The first version of NZ Covid Tracer could have been rushed out the door in mid-April or earlier he says, but it would have been a simple digital diary app, with no ability to scan check-in posters. People needed an app to be useful. It would have been problematic trying to get over a bad first impression on that score.
NZ Covid Tracer has now gone through three versions.
The most recent, released earlier this month, added the key feature of automated Bluetooth tracking – so that, if you opt-in, wireless technology in your smartphone tracks who you have been in close proximity with, and for how long (as long as they have the same feature enabled for NZ Covid Tracer on their phone).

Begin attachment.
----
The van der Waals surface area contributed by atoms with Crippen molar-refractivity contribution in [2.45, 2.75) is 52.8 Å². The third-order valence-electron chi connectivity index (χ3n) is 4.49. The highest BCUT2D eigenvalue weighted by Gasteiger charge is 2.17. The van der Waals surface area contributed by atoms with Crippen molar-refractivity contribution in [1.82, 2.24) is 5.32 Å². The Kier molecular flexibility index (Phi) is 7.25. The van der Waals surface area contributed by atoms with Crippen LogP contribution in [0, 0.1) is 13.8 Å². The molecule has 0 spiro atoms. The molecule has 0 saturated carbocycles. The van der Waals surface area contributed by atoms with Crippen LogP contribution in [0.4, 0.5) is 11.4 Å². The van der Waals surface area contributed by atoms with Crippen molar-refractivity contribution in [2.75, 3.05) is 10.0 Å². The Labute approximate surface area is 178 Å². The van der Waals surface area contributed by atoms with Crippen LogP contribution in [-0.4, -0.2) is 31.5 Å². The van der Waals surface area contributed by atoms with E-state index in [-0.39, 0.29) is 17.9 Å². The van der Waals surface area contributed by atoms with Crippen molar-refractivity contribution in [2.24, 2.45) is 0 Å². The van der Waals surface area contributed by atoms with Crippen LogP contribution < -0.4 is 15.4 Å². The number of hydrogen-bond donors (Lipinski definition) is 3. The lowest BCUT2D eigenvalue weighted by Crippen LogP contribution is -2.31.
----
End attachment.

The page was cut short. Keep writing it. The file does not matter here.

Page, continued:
Singapore released a smartphone contact tracing app with Bluetooth on March 20.
Australia followed suit on April 26.
Why did it take until December for NZ Covid Tracer to get the same feature?
Vyas says Singapore and Australia jumped the gun. The Bluetooth tracking technology they introduced was too glitchy. There was just no good way, at the time, to get the different versions of strengths of Bluetooth on different phones to talk to each other without a mess of false-positives.
Chen says it was a good call for New Zealand to wait for Apple and Google to jointly develop their Exposure Notification Framework (which works under the bonnet to solve most problems with different types of phones communicating), and to wait for a few iterations until issues were ironed out.
The Auckland University academic says NZ Covid Tracer is now the equal to any tracing app anywhere.